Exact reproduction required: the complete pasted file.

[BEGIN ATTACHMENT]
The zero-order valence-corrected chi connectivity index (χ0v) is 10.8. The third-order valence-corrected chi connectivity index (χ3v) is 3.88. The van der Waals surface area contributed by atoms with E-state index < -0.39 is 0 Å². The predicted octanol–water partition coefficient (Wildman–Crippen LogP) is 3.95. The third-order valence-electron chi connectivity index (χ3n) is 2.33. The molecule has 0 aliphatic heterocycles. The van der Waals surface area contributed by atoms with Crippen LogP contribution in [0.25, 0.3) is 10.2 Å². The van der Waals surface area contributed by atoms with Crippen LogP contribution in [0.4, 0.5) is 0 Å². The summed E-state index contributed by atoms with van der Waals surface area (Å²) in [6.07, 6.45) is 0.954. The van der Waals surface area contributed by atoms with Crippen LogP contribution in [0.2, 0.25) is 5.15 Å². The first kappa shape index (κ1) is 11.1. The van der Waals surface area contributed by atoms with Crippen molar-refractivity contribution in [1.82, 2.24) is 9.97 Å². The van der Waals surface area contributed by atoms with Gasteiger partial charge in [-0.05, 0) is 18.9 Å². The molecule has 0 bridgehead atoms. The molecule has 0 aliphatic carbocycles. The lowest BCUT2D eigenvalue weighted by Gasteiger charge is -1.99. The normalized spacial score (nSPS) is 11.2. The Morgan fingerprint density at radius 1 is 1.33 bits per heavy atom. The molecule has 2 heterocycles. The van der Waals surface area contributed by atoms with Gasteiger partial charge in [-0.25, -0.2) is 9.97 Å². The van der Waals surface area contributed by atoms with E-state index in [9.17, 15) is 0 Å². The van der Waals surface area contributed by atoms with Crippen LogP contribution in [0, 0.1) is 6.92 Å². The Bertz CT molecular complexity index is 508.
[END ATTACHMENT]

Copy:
The zero-order valence-corrected chi connectivity index (χ0v) is 10.8. The third-order valence-corrected chi connectivity index (χ3v) is 3.88. The van der Waals surface area contributed by atoms with E-state index < -0.39 is 0 Å². The predicted octanol–water partition coefficient (Wildman–Crippen LogP) is 3.95. The third-order valence-electron chi connectivity index (χ3n) is 2.33. The molecule has 0 aliphatic heterocycles. The van der Waals surface area contributed by atoms with Crippen LogP contribution in [0.25, 0.3) is 10.2 Å². The van der Waals surface area contributed by atoms with Crippen LogP contribution in [0.4, 0.5) is 0 Å². The summed E-state index contributed by atoms with van der Waals surface area (Å²) in [6.07, 6.45) is 0.954. The van der Waals surface area contributed by atoms with Crippen LogP contribution in [0.2, 0.25) is 5.15 Å². The first kappa shape index (κ1) is 11.1. The van der Waals surface area contributed by atoms with Crippen molar-refractivity contribution in [1.82, 2.24) is 9.97 Å². The van der Waals surface area contributed by atoms with Gasteiger partial charge in [-0.05, 0) is 18.9 Å². The molecule has 0 bridgehead atoms. The molecule has 0 aliphatic carbocycles. The lowest BCUT2D eigenvalue weighted by Gasteiger charge is -1.99. The normalized spacial score (nSPS) is 11.2. The Morgan fingerprint density at radius 1 is 1.33 bits per heavy atom. The molecule has 2 heterocycles. The van der Waals surface area contributed by atoms with Gasteiger partial charge in [-0.25, -0.2) is 9.97 Å². The van der Waals surface area contributed by atoms with E-state index in [9.17, 15) is 0 Å². The van der Waals surface area contributed by atoms with Crippen LogP contribution in [0, 0.1) is 6.92 Å². The Bertz CT molecular complexity index is 508.